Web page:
Thursday, August 11, 2022

Maria Vale - A Wolf Apart

When the Great North Pack is on the verge of falling apart, Pack wolf Elijah Sorensson wants to give up on his successful life in the human world to return home. But the Alpha says no--Elijah must continue to play his role to protect the Pack from those who want to destroy it.
Knowing he needs strength by his side, he seeks out human Thea Villalobos, a woman he's admired from the moment he met her. He hopes she can help him break through his human shell before the ailing wolf inside him dies, and before the Pack is betrayed again. But can Thea accept who and what Elijah really is?

Comment: This is the second story in the Legend of All Wolves series by Maria Vale. I had to go and check my comments on the first book, that I had read in 2020, of which I only remember I wished it had been better, but it turned out this book stands well on its own. 

In this second book, the focus is on Elijah Sorensson, he is a lawyer and a link of the pack in the Outlands, meaning a wolf who lives mostly in Skin, the way they designate their time as humans instead of wolves. However, it's been years trying to adhere and sticking to human behavior, doing all that is necessary to keep the lie, to keep up appearances and Elijah is tired. He feels he should challenge for alpha, so he can finally let go of Skin and just live with the Pack. Things are getting harder for him until the day he meets Thea Villalobos but she is human, which means although he cherishes these new feelings he's having, after so long enduring other humans he can't stand, he also knows she won't be accepted by the Pack. But is there any other option, what can Elijah do?

I had to check my comment on the first book but that ended up not mattering because I barely remember Elijah from the basics, and what I remember is that he wasn't a great guy. Well, in this book the author did a wonderful job maintaining that notion, for Elijah was, for most of the book, a character I didn't like. I understand the idea was to highlight his frustration and tiredness and disillusionment over what he feels has been a sacrifice for the good of the Pack, but for me he isn't likable until 75% of the book more or less.

I also get he isn't human, he doesn't have to comply with human subtleties and awareness, but the fact he behaves in such a cold and detached manner, increasing his attitude as a cold man and difficult to please and only accepting others in specific ways (womanizer, manipulative) really made it a chore to keep reading and I felt like not going on more than once. I persevered because I hoped the romantic interest would provide a much needed balance for him.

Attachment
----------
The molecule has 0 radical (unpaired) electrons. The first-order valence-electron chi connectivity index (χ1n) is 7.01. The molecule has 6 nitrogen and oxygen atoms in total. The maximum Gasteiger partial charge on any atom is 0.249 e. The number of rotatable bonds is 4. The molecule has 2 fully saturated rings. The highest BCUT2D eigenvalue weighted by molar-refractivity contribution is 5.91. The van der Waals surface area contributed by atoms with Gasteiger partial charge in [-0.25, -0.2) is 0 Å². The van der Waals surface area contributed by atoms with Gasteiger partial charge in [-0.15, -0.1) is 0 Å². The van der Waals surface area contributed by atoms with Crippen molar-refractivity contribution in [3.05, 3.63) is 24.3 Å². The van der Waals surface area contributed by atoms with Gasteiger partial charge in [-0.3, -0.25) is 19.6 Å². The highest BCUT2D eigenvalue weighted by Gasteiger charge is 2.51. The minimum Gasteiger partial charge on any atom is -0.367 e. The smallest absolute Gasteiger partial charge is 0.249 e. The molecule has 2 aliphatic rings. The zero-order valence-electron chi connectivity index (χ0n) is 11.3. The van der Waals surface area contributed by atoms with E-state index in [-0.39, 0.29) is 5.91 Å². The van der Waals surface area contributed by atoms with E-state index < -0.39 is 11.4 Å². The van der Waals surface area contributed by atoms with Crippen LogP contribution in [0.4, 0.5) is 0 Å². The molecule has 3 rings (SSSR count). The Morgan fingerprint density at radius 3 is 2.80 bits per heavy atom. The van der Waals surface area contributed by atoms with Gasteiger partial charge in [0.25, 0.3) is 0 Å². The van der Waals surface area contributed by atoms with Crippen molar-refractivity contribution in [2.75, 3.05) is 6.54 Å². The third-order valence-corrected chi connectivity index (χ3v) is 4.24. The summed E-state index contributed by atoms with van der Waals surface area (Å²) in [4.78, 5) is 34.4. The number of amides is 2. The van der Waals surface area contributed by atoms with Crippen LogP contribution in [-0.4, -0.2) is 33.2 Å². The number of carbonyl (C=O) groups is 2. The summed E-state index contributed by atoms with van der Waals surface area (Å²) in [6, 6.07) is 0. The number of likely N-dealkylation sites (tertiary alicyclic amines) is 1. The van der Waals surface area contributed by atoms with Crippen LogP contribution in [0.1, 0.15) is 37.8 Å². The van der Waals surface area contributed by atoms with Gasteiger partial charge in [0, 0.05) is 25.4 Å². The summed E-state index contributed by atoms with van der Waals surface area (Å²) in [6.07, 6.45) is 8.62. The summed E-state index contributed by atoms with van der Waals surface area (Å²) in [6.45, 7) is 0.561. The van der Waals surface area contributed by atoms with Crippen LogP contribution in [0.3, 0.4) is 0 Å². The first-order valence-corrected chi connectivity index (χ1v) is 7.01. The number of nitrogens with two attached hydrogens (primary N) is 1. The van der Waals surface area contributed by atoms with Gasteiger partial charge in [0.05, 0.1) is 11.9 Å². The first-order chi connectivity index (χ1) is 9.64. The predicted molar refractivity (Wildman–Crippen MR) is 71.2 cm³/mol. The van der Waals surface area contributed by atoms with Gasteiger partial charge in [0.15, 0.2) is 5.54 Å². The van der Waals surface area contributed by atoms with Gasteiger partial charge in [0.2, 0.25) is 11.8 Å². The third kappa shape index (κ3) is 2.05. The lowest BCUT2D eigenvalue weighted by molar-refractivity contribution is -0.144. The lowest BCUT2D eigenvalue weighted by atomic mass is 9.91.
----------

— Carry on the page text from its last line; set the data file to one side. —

Thea is a unique woman, she is clearly a lover of nature and simplicity...I think the reasons why she lives almost out of the grid are a bit far fetched, but her personality certainly suits Elijah and what we know of his ways and such. I think their relationship could have been portrayed better, because the amount of scenes between them before and while they were getting closer feels too simple for the apparent huge task that is is, in the end, of them being able to stay together. I feel the important parts or perhaps more clues and scenes with them bonding would have helped to reinforce this, and I think this wasn't enough.

This way, when they risk staying as a couple, as mates, it's a little disappointing because I felt too long was wasted on setting the vibe Elijah had to be redeemed and should be so, instead of showing us scenes where this was happening. It also felt as if Thea just accepts some things too quickly or not as well informed as she could - and I don't mean the finding out he is a wolf. In fact, this part, as one could imagine close to the end of the book, was probably one of the best elements of the story for me but wasn't enough to make me think of the book as great as a whole.

To be fair, I do feel a little sad over the romance. I suppose the author intended for mystical or destined, even when the characters don't think of themselves in such a whimsical way, but I do miss something more tangible to their personalities and characterization, so that I could connect with them more easily. I could accept the challenges they face and so on, since the world building remains as special as in the first book, but the characters, in their uniqueness of not being human, just don't act in such a compelling way as I'd have liked.

This, added with a few details that could be explained better (why doesn't Elijah explain his tiredness to his pack members?) made for a story I wasn't always that interested in. I liked it from a certain point on, it's true, but some sections were truly annoying.
Grade: 7/10

No comments:

Post a Comment